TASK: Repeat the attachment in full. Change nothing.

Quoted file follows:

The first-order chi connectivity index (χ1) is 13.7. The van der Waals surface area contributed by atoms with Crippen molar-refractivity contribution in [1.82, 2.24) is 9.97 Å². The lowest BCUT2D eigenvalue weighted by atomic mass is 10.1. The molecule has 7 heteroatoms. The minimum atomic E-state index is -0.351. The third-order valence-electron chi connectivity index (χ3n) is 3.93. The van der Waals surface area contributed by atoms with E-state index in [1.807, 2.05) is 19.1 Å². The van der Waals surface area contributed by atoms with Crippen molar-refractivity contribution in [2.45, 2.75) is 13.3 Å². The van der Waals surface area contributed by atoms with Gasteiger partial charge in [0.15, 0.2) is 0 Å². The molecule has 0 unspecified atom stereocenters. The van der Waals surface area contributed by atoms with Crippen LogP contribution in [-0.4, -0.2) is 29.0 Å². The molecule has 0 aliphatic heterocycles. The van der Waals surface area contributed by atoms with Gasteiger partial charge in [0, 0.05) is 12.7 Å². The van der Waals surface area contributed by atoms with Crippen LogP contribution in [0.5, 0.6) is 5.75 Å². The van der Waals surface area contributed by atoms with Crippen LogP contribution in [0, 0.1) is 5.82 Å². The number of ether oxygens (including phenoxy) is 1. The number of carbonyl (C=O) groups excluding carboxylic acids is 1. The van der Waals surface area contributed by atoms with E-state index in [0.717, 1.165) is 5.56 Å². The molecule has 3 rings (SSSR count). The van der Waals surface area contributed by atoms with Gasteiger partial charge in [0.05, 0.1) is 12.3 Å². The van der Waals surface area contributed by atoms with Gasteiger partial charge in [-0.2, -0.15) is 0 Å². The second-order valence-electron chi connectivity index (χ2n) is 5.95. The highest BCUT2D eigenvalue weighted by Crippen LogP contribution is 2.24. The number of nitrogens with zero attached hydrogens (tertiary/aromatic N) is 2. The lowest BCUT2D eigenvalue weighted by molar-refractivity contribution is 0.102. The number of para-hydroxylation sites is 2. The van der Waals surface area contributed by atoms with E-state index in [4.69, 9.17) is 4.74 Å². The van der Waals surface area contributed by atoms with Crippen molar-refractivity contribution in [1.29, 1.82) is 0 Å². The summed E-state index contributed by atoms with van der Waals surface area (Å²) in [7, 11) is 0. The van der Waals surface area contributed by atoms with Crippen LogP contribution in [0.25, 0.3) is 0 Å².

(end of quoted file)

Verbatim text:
The first-order chi connectivity index (χ1) is 13.7. The van der Waals surface area contributed by atoms with Crippen molar-refractivity contribution in [1.82, 2.24) is 9.97 Å². The lowest BCUT2D eigenvalue weighted by atomic mass is 10.1. The molecule has 7 heteroatoms. The minimum atomic E-state index is -0.351. The third-order valence-electron chi connectivity index (χ3n) is 3.93. The van der Waals surface area contributed by atoms with E-state index in [1.807, 2.05) is 19.1 Å². The van der Waals surface area contributed by atoms with Crippen molar-refractivity contribution in [2.45, 2.75) is 13.3 Å². The van der Waals surface area contributed by atoms with Gasteiger partial charge in [0.15, 0.2) is 0 Å². The molecule has 0 unspecified atom stereocenters. The van der Waals surface area contributed by atoms with Crippen LogP contribution in [-0.4, -0.2) is 29.0 Å². The molecule has 0 aliphatic heterocycles. The van der Waals surface area contributed by atoms with Gasteiger partial charge in [0, 0.05) is 12.7 Å². The van der Waals surface area contributed by atoms with Crippen LogP contribution in [0.5, 0.6) is 5.75 Å². The van der Waals surface area contributed by atoms with Crippen LogP contribution in [0, 0.1) is 5.82 Å². The number of ether oxygens (including phenoxy) is 1. The number of carbonyl (C=O) groups excluding carboxylic acids is 1. The van der Waals surface area contributed by atoms with E-state index in [0.717, 1.165) is 5.56 Å². The molecule has 3 rings (SSSR count). The van der Waals surface area contributed by atoms with Gasteiger partial charge in [0.05, 0.1) is 12.3 Å². The van der Waals surface area contributed by atoms with Gasteiger partial charge in [-0.2, -0.15) is 0 Å². The second-order valence-electron chi connectivity index (χ2n) is 5.95. The highest BCUT2D eigenvalue weighted by Crippen LogP contribution is 2.24. The number of nitrogens with zero attached hydrogens (tertiary/aromatic N) is 2. The lowest BCUT2D eigenvalue weighted by molar-refractivity contribution is 0.102. The number of para-hydroxylation sites is 2. The van der Waals surface area contributed by atoms with E-state index in [4.69, 9.17) is 4.74 Å². The van der Waals surface area contributed by atoms with Crippen molar-refractivity contribution in [1.29, 1.82) is 0 Å². The summed E-state index contributed by atoms with van der Waals surface area (Å²) in [7, 11) is 0. The van der Waals surface area contributed by atoms with Crippen LogP contribution in [0.25, 0.3) is 0 Å².